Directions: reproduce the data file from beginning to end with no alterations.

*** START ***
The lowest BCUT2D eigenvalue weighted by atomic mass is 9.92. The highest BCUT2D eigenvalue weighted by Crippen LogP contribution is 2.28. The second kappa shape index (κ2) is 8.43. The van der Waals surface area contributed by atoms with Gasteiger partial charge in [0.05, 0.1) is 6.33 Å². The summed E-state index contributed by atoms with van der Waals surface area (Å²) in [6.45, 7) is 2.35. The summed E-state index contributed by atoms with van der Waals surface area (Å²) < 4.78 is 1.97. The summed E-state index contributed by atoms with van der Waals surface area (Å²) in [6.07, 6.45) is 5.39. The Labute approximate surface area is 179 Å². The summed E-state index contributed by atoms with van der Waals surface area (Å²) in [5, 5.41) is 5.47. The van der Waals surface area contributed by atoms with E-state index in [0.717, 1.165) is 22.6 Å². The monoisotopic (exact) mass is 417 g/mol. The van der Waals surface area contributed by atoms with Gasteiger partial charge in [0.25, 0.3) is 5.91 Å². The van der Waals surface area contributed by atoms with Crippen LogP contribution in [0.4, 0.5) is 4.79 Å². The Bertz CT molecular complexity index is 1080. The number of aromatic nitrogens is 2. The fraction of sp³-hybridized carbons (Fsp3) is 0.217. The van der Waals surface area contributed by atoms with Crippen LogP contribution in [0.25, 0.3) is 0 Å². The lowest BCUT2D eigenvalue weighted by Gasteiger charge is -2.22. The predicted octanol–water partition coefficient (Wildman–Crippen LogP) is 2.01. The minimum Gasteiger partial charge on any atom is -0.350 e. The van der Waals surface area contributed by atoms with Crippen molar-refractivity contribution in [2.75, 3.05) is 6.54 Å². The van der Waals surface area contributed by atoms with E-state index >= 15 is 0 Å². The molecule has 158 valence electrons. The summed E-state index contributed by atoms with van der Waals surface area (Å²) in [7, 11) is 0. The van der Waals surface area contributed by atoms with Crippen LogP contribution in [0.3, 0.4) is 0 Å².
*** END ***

The lowest BCUT2D eigenvalue weighted by atomic mass is 9.92. The highest BCUT2D eigenvalue weighted by Crippen LogP contribution is 2.28. The second kappa shape index (κ2) is 8.43. The van der Waals surface area contributed by atoms with Gasteiger partial charge in [0.05, 0.1) is 6.33 Å². The summed E-state index contributed by atoms with van der Waals surface area (Å²) in [6.45, 7) is 2.35. The summed E-state index contributed by atoms with van der Waals surface area (Å²) < 4.78 is 1.97. The summed E-state index contributed by atoms with van der Waals surface area (Å²) in [6.07, 6.45) is 5.39. The Labute approximate surface area is 179 Å². The summed E-state index contributed by atoms with van der Waals surface area (Å²) in [5, 5.41) is 5.47. The van der Waals surface area contributed by atoms with E-state index in [0.717, 1.165) is 22.6 Å². The monoisotopic (exact) mass is 417 g/mol. The van der Waals surface area contributed by atoms with Gasteiger partial charge in [0.25, 0.3) is 5.91 Å². The van der Waals surface area contributed by atoms with Crippen LogP contribution in [0.4, 0.5) is 4.79 Å². The Bertz CT molecular complexity index is 1080. The number of aromatic nitrogens is 2. The fraction of sp³-hybridized carbons (Fsp3) is 0.217. The van der Waals surface area contributed by atoms with Crippen LogP contribution in [0.25, 0.3) is 0 Å². The lowest BCUT2D eigenvalue weighted by Gasteiger charge is -2.22. The predicted octanol–water partition coefficient (Wildman–Crippen LogP) is 2.01. The minimum Gasteiger partial charge on any atom is -0.350 e. The van der Waals surface area contributed by atoms with Crippen molar-refractivity contribution in [2.75, 3.05) is 6.54 Å². The van der Waals surface area contributed by atoms with E-state index >= 15 is 0 Å². The molecule has 158 valence electrons. The summed E-state index contributed by atoms with van der Waals surface area (Å²) in [7, 11) is 0. The van der Waals surface area contributed by atoms with Crippen LogP contribution in [0.3, 0.4) is 0 Å².